I started out with Rikki & Beck and we all had the intention of following their coach (Head Tramp & fellow Trail Hawk) Coleen's great advice, "don't go out like an asshole!"  Meaning, of course, not to start way too fast and end up burning yourself out.  At the start the 10.5 mile, 21 mile & 50k runners followed cones out to the right on the grass along side the road as the 5 milers headed left and up the hill we would come down to the finish at the end of our loop.  After about 1.2 miles or so we suddenly saw that everyone in front of us had just stopped and were standing lined up for some reason.  As we got closer I could see that there were two water crossings and everyone was stopping to take them very slowly.  I'm not 100% sure why, because once I got down there I could see they were pretty easy to cross.  The first you could just do a short jump over and the second one had rocks that, with strategic steps, made crossing quick & easy.  At one point I must have been following the people in front of me instead of watching the trail because we ended up slightly off course.  We were not off for long at all and didn't really add much distance, but it was a good reminder to pay attention to the course and trail rather than just following other runners.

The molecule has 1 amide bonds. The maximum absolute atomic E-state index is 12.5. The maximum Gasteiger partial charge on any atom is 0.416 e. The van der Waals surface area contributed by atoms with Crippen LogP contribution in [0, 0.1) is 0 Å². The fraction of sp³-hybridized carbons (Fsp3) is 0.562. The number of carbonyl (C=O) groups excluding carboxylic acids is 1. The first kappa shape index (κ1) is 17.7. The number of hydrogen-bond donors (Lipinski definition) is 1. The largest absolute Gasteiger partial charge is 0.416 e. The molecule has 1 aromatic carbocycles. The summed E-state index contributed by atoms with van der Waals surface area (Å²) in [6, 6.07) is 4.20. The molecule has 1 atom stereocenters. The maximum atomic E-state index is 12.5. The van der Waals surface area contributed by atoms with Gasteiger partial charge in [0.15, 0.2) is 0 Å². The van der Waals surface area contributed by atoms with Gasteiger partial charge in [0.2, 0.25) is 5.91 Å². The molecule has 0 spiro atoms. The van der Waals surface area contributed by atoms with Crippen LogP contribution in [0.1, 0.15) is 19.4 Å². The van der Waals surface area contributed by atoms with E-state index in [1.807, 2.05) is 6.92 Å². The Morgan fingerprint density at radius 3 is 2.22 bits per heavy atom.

The trail was a mix of grass, single track, bridal, and paved trails.  I would describe the trail as deceptive.  It's mostly pretty easy compared to some place like the Clinton Lake North Shore Trails or the bridal trails at Wyandotte County Lake.  There is only one small section with any roots and there are virtually no rocks on the whole course.  There is only really one steep hill, so certainly nothing like the hills you have to climb on the bridal trails of WyCo, but there were tons of short, easy rollers that kind of add up on you after a while.  Really, for me the toughest part of the course was how often you go from unpaved to paved trail and back.  The vast majority was on unpaved trail, but going to short stretches of pavement were beating me up.  I can do marathons on pavement & I can do marathons on trails, but when I'm going back and forth between the two it takes it's toll.  All in all, I was impressed with the course overall.  It's a nice park and the views down by the lake are great.  I'd really love to come back and run this course again during the spring when the grass is a bit greener and the leaves are on the trees rather than on the ground!  I have no doubt that when it's alive and green this is a beautiful place to run.